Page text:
I knew it wouldn’t be easy, but I did it.
Far too often my favorite shows are ruined for me. I knew about the Red Wedding massacre before it went down on Game of Thrones. I had the death of several Walking Dead characters spilled to me in advance.
One of the biggest challenges with those shows is that I worked really early hours, and couldn’t stay up to watch. So by the time I was able to see them, any surprise was inevitably ruined. It never takes much, just a random tweet or headline. Working in the media business, I can’t just unplug.
With Star Wars: The Force Awakens, I wanted to remain in the dark. I just didn’t want to know anything. I watched the trailers, but that was it. Didn’t want to know anything about the speculation, the debates, the leaks, the guesses.
In general I don’t like spoilers. When I was younger, and finding about elements of a movie in advance felt more exciting, I was gung-ho for any nugget of information. This peaked when I got my hands on the script for Star Trek VI: The Undiscovered Country at a convention. I felt like I’d found a dirty little secret, and read through it in an hour, cover to cover. It was an earlier version of the script, where Saavik was still in it before the character was replaced with Valeris.
By the time I actually saw the movie weeks later, I felt deflated. I’d ruined the whole experience for myself.
I vowed I’d never do something like that again. I’d rather experience the movie as I’m watching it.
For the last few months, it was pretty easy to avoid spoiler talk. You’d have to go looking for it, and I simply stayed away from those places.
However, the days leading up to The Force Awakens release were full of tension. I felt the pressure mounting, as if a spoiler could pop out anywhere. I literally ran out of a room just a day before the release because a person who had seen a screening of the flick was talking about it (although he was very carefully and respectfully not revealing anything). But I knew, even an off-hand remark could ruin everything.
I was on edge. I’d made it this far, but the odds were against me that I’d get there unsoiled. I was full of fear something was going to ruin it. I saw people on Facebook complain that they got this thing spoiled while on Google, or that thing revealed by a random Twitter post. It was like I was storming the beach with the rest of the 501st, and troopers were getting cut down to the left of me, to the right of me, and it was only a matter of time before I got hit.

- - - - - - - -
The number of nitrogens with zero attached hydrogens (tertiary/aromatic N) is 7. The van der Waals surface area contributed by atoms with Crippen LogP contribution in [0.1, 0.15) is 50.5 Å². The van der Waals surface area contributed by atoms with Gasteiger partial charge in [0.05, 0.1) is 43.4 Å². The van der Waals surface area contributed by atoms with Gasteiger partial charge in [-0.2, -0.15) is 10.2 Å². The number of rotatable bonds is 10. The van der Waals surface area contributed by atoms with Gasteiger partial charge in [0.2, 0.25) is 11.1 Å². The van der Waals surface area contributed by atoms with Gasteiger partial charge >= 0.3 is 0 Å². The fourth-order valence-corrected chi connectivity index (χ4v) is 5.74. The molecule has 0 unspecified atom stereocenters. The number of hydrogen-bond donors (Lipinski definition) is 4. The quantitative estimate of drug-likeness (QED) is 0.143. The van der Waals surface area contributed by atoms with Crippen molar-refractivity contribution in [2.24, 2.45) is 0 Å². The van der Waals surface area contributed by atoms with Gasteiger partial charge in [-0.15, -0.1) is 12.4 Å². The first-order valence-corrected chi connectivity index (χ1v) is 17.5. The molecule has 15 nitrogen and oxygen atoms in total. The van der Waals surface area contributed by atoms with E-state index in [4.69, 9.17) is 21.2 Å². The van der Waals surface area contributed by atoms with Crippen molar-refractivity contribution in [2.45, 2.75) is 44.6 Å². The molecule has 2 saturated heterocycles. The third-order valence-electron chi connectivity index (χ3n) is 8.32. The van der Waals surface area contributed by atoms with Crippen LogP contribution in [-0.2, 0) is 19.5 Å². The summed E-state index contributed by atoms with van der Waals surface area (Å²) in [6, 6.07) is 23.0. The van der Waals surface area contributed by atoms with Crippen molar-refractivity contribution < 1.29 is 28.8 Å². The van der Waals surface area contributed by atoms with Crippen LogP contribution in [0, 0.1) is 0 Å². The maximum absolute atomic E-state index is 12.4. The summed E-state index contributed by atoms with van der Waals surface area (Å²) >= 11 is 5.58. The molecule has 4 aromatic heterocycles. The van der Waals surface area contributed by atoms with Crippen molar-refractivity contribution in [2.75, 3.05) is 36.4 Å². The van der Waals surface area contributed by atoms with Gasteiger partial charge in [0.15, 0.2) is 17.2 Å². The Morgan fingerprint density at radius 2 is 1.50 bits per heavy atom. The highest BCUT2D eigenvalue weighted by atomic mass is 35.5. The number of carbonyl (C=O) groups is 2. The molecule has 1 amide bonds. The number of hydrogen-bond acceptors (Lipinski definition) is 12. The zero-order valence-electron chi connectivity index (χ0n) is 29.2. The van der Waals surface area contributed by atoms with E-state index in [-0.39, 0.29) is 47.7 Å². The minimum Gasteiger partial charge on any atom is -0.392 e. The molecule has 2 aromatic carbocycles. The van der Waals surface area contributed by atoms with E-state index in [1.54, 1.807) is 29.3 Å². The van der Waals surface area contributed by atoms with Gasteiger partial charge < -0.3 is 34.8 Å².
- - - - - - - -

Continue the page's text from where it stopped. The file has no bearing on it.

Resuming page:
The tension was with me right up until the time the lights when out in the theater. My son wanted to talk about something he heard regarding Star Wars while we were driving to the movie, but I immediately silenced him. Even saying the words, Star Wars, put me on edge. I was a live wire, ready to overload. Someone on Facebook posted something with the words Luke Skywalker, and I instantly had to close it out. I barely paid attention to social media for at least two days before the release. I didn’t even want to post about my worries or my anti-spoiler feelings out of fear someone would make jokes or post comments just to mess with me. I couldn’t have handled it.
I could tell I was being irrational. But if I even got a hint that something could spoil me, I found myself cowering in fear and looking for a place to hide, if not physically but mentally. I could feel the tension everywhere, threats everywhere. It was insane.
As the famed yellow words crawled upwards on the screen last night, all that tension and fear melted away. I could watch the movie secure in the sense that I wasunsullied by any foreknowledge. The Force Awakens could unfold before my eyes and tell itself.
I won’t reveal anything about the movie here. My wish to remain spoiler free also means I refuse to spoil the experience for anyone else. But I got to have the experience of seeing Star Wars: The Force Awakens the way I wanted, and I hope everyone else does, too.